Alan Taylor American Colonies Pdf
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📒American Colonies ✍ Alan Taylor
✏American Colonies Book Summary : An acclaimed historian challenges the traditional Anglocentric focus of colonial history by examining the various cultural influences from which "America" emerged and documenting the intricate ecological, ethnic, and economic history of the New World, from the Canadian north to the Pacific rim. Reprint.
📒Colonial America ✍ Alan Taylor
✏Colonial America Book Summary : In this Very Short Introduction, Alan Taylor presents the current scholarly understanding of colonial America to a broader audience. He focuses on the transatlantic and a transcontinental perspective, examining the interplay of Europe, Africa, and the Americas through the flows of goods, people, plants, animals, capital, and ideas.
📒The Divided Ground ✍ Alan Taylor
✏The Divided Ground Book Summary : From the Pulitzer Prize-winning author of William Cooper's Town comes a dramatic and illuminating portrait of white and Native American relations in the aftermath of the American Revolution. The Divided Ground tells the story of two friends, a Mohawk Indian and the son of a colonial clergyman, whose relationship helped redefine North America. As one served American expansion by promoting Indian dispossession and religious conversion, and the other struggled to defend and strengthen Indian territories, the two friends became bitter enemies. Their battle over control of the Indian borderland, that divided ground between the British Empire and the nascent United States, would come to define nationhood in North America. Taylor tells a fascinating story of the far-reaching effects of the American Revolution and the struggle of American Indians to preserve a land of their own. From the Trade Paperback edition.
📒Writing Early American History ✍ Alan Taylor
✏Writing Early American History Book Summary : "Whoever reads these essays—and whether they follow the book from cover to cover, or dip into chapters at random—will find the rich abundance and variety of early American scholarship set out before them. Readers new to the field will grasp a sense of its expansiveness and possibilities, but seasoned scholars, too, will find here a feast of insights and possibilities that will engage, provoke, and inspire them."—from the Foreword, by Christopher Clark How is American history written? In a penetrating series of review essays, prize-winning author Alan Taylor provides his own answer to this question. In the pages of The New Republic, he has regularly scrutinized the writing of the most interesting historians of early American history. Together these reviews provide the general reader a rich and rewarding introduction to their subjects. The books reviewed span an enormous range of scholarship, from popular biographies of Founding Fathers, to investigations of murders of prostitutes to discussions of frontier technology. Grouped thematically, the essays reveal a historian with an unrivaled breadth of knowledge and an admirable passion for his subject, and one who has contributed a continent-wide perspective to colonial history. As readers steep themselves in world-class scholarship, they also discover a writer who takes very seriously his role as reader.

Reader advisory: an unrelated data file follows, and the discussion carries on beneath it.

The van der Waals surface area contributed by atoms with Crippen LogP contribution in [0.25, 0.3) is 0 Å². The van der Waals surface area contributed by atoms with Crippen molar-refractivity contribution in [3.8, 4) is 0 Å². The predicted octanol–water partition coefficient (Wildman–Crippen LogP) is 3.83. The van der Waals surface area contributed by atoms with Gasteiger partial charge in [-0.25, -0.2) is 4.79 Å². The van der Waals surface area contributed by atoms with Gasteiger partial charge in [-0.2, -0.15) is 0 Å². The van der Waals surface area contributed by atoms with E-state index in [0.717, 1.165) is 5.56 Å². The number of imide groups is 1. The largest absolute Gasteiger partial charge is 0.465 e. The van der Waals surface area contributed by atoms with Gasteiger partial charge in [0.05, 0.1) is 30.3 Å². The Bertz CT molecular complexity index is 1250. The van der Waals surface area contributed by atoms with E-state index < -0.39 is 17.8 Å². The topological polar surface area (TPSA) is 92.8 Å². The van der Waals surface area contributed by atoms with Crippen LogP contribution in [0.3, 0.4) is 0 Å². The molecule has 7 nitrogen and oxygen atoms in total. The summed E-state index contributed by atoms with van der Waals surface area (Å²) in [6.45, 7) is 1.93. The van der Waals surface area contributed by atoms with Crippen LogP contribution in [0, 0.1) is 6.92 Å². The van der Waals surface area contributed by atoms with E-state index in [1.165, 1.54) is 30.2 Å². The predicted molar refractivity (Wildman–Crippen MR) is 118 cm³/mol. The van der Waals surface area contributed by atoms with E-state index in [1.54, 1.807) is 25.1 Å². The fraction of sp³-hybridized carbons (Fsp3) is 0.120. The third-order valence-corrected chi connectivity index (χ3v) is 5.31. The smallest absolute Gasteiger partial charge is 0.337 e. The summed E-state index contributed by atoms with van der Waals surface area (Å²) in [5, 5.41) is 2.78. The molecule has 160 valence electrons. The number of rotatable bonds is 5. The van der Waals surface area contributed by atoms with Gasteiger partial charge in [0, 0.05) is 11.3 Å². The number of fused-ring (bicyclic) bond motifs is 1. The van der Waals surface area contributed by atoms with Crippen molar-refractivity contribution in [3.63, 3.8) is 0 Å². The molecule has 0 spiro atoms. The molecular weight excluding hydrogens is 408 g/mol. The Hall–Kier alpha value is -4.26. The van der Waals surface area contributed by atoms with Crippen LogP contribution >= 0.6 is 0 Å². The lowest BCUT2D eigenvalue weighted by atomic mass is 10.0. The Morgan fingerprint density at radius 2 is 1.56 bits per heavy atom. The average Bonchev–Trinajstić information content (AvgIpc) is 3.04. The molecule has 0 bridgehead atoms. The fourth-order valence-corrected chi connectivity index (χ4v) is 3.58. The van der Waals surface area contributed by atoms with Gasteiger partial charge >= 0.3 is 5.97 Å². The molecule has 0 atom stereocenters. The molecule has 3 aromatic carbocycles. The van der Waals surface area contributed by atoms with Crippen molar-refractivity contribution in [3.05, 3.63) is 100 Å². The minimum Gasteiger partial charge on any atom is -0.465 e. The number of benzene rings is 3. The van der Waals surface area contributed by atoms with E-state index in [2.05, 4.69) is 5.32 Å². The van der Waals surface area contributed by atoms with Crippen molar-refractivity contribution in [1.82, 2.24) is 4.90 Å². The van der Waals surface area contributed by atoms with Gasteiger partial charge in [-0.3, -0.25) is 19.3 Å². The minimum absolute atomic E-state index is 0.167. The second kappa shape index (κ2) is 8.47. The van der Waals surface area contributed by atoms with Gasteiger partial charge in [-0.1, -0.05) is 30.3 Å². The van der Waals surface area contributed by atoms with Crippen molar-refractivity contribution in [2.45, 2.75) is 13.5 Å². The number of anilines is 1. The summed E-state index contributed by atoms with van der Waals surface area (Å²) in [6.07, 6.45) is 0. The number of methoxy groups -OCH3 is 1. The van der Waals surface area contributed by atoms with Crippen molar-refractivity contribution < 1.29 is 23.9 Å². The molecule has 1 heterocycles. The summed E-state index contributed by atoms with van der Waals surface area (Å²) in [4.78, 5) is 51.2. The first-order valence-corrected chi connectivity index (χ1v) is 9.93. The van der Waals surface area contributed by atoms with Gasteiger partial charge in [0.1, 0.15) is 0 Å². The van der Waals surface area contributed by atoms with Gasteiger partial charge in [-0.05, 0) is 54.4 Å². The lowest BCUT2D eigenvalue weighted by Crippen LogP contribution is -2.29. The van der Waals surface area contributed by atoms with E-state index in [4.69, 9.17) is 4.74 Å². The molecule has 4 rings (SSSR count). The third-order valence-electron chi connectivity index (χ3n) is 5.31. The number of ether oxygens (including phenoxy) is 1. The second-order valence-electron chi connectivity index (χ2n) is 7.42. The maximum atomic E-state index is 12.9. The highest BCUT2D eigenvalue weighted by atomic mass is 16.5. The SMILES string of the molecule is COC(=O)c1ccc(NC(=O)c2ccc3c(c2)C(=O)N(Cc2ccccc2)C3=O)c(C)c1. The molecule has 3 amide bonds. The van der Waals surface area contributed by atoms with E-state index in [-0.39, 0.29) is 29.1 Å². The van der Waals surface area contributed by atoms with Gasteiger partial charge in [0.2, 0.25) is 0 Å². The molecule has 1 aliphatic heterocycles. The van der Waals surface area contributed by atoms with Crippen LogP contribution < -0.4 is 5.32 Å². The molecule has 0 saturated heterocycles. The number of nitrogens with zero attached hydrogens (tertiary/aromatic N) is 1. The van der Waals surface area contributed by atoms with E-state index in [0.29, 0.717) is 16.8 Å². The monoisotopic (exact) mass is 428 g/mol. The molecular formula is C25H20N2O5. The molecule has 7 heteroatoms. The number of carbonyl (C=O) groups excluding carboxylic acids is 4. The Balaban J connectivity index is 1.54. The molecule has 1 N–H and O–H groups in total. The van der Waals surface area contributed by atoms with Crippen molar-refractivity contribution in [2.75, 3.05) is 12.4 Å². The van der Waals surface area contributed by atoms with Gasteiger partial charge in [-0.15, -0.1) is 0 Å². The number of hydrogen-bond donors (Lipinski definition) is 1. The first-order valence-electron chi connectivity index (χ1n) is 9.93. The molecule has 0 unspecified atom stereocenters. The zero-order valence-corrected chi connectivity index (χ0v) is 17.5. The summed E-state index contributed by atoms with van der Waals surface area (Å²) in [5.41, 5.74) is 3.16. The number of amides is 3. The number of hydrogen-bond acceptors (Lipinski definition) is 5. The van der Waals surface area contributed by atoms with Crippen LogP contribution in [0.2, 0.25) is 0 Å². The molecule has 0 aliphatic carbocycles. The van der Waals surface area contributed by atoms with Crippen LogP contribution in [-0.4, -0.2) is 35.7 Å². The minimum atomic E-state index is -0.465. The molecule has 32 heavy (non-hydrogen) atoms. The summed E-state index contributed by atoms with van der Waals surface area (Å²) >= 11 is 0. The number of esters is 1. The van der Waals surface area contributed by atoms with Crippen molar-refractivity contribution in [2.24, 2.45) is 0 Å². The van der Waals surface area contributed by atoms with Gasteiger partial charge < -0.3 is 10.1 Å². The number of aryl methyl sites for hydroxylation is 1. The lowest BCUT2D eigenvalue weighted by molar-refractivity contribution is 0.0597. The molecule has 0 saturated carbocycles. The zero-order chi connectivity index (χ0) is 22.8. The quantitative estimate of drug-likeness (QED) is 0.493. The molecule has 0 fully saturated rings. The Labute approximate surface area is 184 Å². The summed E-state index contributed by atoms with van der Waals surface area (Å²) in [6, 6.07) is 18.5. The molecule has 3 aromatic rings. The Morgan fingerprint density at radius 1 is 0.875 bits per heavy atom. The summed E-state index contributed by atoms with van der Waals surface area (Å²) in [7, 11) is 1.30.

📒The Civil War Of 1812 ✍ Alan Taylor
✏The Civil War of 1812 Book Summary : Assesses the War of 1812 in light of the legacy of the American Revolution, citing the agendas of key contributors while offering insight into the war's role in shaping the United States and Canada.
📒American Revolutions A Continental History 1750 1804 ✍ Alan Taylor
✏American Revolutions A Continental History 1750 1804 Book Summary : “Excellent . . . deserves high praise. Mr. Taylor conveys this sprawling continental history with economy, clarity, and vividness.”—Brendan Simms, Wall Street Journal The American Revolution is often portrayed as a high-minded, orderly event whose capstone, the Constitution, provided the nation its democratic framework. Alan Taylor, a two-time Pulitzer Prize winner, gives us a different creation story in this magisterial history. The American Revolution builds like a ground fire overspreading Britain’s colonies, fueled by local conditions and resistant to control. Emerging from the continental rivalries of European empires and their native allies, the revolution pivoted on western expansion as well as seaboard resistance to British taxes. When war erupted, Patriot crowds harassed Loyalists and nonpartisans into compliance with their cause. The war exploded in set battles like Saratoga and Yorktown and spread through continuing frontier violence. The discord smoldering within the fragile new nation called forth a movement to concentrate power through a Federal Constitution. Assuming the mantle of “We the People,” the advocates of national power ratified the new frame of government. But it was Jefferson’s expansive “empire of liberty” that carried the revolution forward, propelling white settlement and slavery west, preparing the ground for a new conflagration.